One of the quirks here at Deal is that all three short holes are even-numbered, which perhaps allows the partner driving odd-numbered holes to achieve a more regular rhythm to their game, for if any score is to be made on this challenging course, accurate driving is essential.

The course is a classic ‘out and back’ with a spine of sand dunes across which one is required to play, rather than ‘through’ them. Deal is not a dramatic course, but there is always ‘something in the way’ to ensure that one never has an easy shot. The fairways have sweeping undulations and flat stances are few. 

Royal Cinque Ports Golf Club, finest golf courses

Dexter having a scratch next to the sunken 3rd green

Donald Steel (a member of FineGolf’s Advisory Panel), who has been involved at Deal over some years, felt “Royal Cinque Ports is very much in the finest traditions of British golf, one of the best examples of true links. It is full of character, demanding a high level of cunning where shot-making skills are concerned. That is undoubtedly something to cherish. It rewards the good and punishes the bad. When you add the fact that the wind is invariably a potent force, the course does not require much artificial defence.”

Martin Ebert, who trained under Donald Steel and is one of the world’s up-and-coming golf course architects, and retained by Deal, has this to say: ”The back nine has always been one of the most testing stretches of holes in golf, just one par three and a series of tough fours along with the wonderful par five sixteenth add up to a very long inward half. Added to that, play from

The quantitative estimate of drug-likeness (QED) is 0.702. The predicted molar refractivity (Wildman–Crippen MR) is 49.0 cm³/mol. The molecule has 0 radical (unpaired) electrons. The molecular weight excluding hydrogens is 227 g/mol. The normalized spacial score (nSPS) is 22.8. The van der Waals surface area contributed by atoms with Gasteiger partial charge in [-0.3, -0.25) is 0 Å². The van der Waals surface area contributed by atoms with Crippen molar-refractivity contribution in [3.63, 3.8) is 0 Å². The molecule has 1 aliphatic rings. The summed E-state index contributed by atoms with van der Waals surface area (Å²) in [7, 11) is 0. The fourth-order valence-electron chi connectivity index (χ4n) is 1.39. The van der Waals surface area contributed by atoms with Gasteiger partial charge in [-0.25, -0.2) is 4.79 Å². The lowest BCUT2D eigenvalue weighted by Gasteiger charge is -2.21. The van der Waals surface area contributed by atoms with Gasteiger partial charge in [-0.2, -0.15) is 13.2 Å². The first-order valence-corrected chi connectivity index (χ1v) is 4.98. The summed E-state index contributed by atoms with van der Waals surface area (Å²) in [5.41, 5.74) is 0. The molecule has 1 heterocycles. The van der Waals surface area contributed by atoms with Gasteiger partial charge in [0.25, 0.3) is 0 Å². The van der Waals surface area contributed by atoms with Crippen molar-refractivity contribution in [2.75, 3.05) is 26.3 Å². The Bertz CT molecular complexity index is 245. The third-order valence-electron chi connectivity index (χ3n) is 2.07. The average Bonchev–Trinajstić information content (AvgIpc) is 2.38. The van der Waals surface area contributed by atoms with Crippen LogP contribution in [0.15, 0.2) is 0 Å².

Royal Cinque Ports Golf Club, finest golf courses

The 17th green

the twelfth is invariably straight into the teeth of the wind. However, it is not the challenge of length that is the greatest attribute of the course, this emanates from the superb set of greens and surrounds; they are a match for any golfer in the world. Their undulations and to a certain extent, their quirkiness make them a wonderful example of classic seaside links greens. Golfers would be forgiven for wondering if they have just been mown out from existing levels without any reshaping at all, which is just as it should be. The overriding conclusion is that there is no doubt that the course at Deal is worthy of hosting any major amateur or professional event.”

Here is one more quote, from one of FineGolf’s founding influences, Frank Pennink, (champion golfer, golf scribe and course architect) before I touch upon what so many golf architects forget to mention in today’s target-golf fashionability, as endorsed by television.

“Deal is a links of broken and undulating ground. I know of no other that has so few level and straightforward approaches to the green.

Royal Cinque Ports, finest golf courses,